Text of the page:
Bigger bars in western saddle trees spread out the saddle and rider weight over more back area than English saddles do. Less weight per inch on covered areas. Extra padding of saddle fleece layer and thicker blanket/pad used with western saddles is extra cushioning too for keeping his back comfortable.

Saddle will seldom bounce with rider on the horse, their weight holds saddle down. Make sure saddle is not way up on his withers when girthed up. But saddle rear bouncing as horse is lunged in LARGE circles would concern me about the fit. Saddle should not bounce with or without a rider. Just should lay quietly on his back when moving without a rider if he is not humping his back. Google bouncing rear on western saddles, which will give you more information on the “why” part.

It was a small circle (just at the end of a long lead rope to see if he tolerated moving with the saddle) and he is a very active mover :slight_smile: It may have actually been a bit far forward the first time, as he has a very laid back shoulder.

I’ve read the western saddle fit primers and watched a good few videos. It isn’t bouncing excessively. But when you are used to a saddle not moving at all, as most dressage and hunter saddles do, it looks annoying.

Thanks though!! I do mean that!

If it is a full double, then yes, use a back cinch. Without a back cinch you are creating an uneven pull on the tree.

Glad the use of the new gear was a non-event :slight_smile:

Me every time I have to do up a western saddle. I’m literally no good with them.

Too far forward and cinch done too tight will lift the back of some western saddles. Cue me scratching my head going well I know this can’t be right.

When I got my first horse a 40 years ago, I had a western saddle. I couldn’t keep that thing tight enough to save my life (I was 12, she was round with no withers, who knows whether the saddle fit…I was 12!). I gave up and just started riding bareback after it slid off one too many times. I finally bought the stubben elasticated dressage girth because I’m concerned that I’ll do it up too tightly, and doing it too loosely can get exciting on the random teleport.

Honestly, for this guy I probably had it a bit too snug the first time because I was anticipating trouble and I didn’t want the saddle to go anywhere if he did lose his mind. He’s a spicy zesty sensitive horse so I was thinking he might not like things touching him in weird places. But I always forget that he also reacted to learning to drive with a very “oh, this is new, but it’s cool” kind of reaction. I really should start trusting him more.


If the saddle comes up in the back, IMO, then it doesn’t fit. The purpose of the back cinch is not to keep it forced down.

If the fit is “close enough” then sometimes you can shim the front of the saddle to get it to sit more level but that’s if the elements are correct for shimming. (can’t shim if it’s too tight or too narrow)

As far as introducing the back cinch, I would just do some general ground work first (no saddle) with moving a soft rope all around the horse’s body, including around their belly and flank. Make sure they are fine with that type of feel.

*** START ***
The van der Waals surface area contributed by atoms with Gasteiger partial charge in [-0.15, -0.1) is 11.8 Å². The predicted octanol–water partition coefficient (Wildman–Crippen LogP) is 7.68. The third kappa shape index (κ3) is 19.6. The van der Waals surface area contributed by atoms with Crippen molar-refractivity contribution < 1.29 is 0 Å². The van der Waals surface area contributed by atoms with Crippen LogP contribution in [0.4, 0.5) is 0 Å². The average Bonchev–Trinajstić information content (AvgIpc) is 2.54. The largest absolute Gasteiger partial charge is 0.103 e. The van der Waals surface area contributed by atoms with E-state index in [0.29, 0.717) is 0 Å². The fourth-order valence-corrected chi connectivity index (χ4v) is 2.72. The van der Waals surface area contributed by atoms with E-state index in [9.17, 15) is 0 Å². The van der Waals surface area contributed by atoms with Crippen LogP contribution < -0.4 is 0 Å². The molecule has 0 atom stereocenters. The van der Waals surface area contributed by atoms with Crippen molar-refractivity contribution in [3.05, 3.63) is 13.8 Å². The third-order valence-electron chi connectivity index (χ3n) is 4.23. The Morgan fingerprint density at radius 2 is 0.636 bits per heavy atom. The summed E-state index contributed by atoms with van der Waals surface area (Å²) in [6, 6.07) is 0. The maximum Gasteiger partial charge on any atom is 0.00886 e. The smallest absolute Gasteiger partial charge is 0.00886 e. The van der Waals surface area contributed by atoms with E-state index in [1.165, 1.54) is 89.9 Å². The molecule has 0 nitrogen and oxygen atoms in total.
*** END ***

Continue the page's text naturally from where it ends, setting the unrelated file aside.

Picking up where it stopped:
Then saddle up with the back cinch loose (But not too loose that you could create a wreck), and move the horse around.
Then tighten it normal, and move the horse around.
Then get on and ride.

Most horses don’t care. But yes, go through the motions as if you were approaching a green horse.


Add me to the chorus of those who suspect your saddle doesn’t fit the horse - it shouldn’t bounce around up there, with or without a back cinch.

That said, introducing a rear cinch should be a non-event to a horse who has ever worn a blanket and/or is reasonably well broke. It shouldn’t be far enough back or loose enough for the horse to really notice.

As others have also already pointed out, it is CRITICAL for safety’s sake that your rear cinch is snug (not tight, but snug - you should be able to fit a flat hand but not a sideways one between the cinch and the horse’s barrel) and that you use a “hobble” strap to connect the rear cinch to the front one. A loose and/or unhobbled rear cinch is dangerous.

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So - color me shocked to figure out that this particular saddle (being a Circle Y) has a second ring meaning I can adjust the rigging to be 7/8th or 3/4, rather than using the “full” option in front, which was pulling the front of the saddle down, and leaving the rest “free to wiggle”.

It also didn’t bounce at all last night when I rode, leaving me to suspect placement was the issue the first time. No dry spots, no pinching, and he was quite forward, which he is not if he’s in any discomfort whatsoever.

I’m quite surprised at how much he likes the saddle, but I’ll take it!

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I like to use both front rings when it’s an option, like the rightmost picture in the link